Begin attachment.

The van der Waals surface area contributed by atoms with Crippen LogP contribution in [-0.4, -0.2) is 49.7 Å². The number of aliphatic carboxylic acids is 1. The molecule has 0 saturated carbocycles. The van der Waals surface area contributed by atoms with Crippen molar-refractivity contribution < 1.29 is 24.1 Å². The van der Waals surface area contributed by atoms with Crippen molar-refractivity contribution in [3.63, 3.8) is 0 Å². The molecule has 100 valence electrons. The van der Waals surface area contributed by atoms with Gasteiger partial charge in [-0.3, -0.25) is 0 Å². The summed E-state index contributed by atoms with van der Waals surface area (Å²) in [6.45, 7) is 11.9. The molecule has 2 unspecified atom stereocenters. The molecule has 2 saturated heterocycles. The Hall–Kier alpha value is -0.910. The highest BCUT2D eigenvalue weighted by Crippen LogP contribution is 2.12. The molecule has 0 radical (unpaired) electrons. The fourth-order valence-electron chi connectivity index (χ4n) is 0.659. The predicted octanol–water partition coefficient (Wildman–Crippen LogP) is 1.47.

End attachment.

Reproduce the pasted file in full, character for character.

The van der Waals surface area contributed by atoms with Crippen LogP contribution in [-0.4, -0.2) is 49.7 Å². The number of aliphatic carboxylic acids is 1. The molecule has 0 saturated carbocycles. The van der Waals surface area contributed by atoms with Crippen molar-refractivity contribution < 1.29 is 24.1 Å². The van der Waals surface area contributed by atoms with Crippen molar-refractivity contribution in [3.63, 3.8) is 0 Å². The molecule has 100 valence electrons. The van der Waals surface area contributed by atoms with Gasteiger partial charge in [-0.3, -0.25) is 0 Å². The summed E-state index contributed by atoms with van der Waals surface area (Å²) in [6.45, 7) is 11.9. The molecule has 2 unspecified atom stereocenters. The molecule has 2 saturated heterocycles. The Hall–Kier alpha value is -0.910. The highest BCUT2D eigenvalue weighted by Crippen LogP contribution is 2.12. The molecule has 0 radical (unpaired) electrons. The fourth-order valence-electron chi connectivity index (χ4n) is 0.659. The predicted octanol–water partition coefficient (Wildman–Crippen LogP) is 1.47.